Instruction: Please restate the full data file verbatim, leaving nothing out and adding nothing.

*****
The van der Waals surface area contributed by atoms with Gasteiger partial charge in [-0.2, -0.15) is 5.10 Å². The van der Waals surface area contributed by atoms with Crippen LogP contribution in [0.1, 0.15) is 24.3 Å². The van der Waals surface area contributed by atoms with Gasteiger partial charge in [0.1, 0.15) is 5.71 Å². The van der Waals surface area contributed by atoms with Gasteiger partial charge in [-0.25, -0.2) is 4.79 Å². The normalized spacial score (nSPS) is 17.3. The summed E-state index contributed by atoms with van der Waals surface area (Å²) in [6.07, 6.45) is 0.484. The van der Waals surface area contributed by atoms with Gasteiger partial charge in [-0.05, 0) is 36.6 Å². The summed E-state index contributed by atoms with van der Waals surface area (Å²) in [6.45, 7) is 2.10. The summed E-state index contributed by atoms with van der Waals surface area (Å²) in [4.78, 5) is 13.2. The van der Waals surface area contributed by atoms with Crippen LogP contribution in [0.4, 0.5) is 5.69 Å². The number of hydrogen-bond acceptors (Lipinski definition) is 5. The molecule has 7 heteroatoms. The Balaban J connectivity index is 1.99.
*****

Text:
The van der Waals surface area contributed by atoms with Gasteiger partial charge in [-0.2, -0.15) is 5.10 Å². The van der Waals surface area contributed by atoms with Crippen LogP contribution in [0.1, 0.15) is 24.3 Å². The van der Waals surface area contributed by atoms with Gasteiger partial charge in [0.1, 0.15) is 5.71 Å². The van der Waals surface area contributed by atoms with Gasteiger partial charge in [-0.25, -0.2) is 4.79 Å². The normalized spacial score (nSPS) is 17.3. The summed E-state index contributed by atoms with van der Waals surface area (Å²) in [6.07, 6.45) is 0.484. The van der Waals surface area contributed by atoms with Gasteiger partial charge in [-0.05, 0) is 36.6 Å². The summed E-state index contributed by atoms with van der Waals surface area (Å²) in [6.45, 7) is 2.10. The summed E-state index contributed by atoms with van der Waals surface area (Å²) in [4.78, 5) is 13.2. The van der Waals surface area contributed by atoms with Crippen LogP contribution in [0.4, 0.5) is 5.69 Å². The number of hydrogen-bond acceptors (Lipinski definition) is 5. The molecule has 7 heteroatoms. The Balaban J connectivity index is 1.99.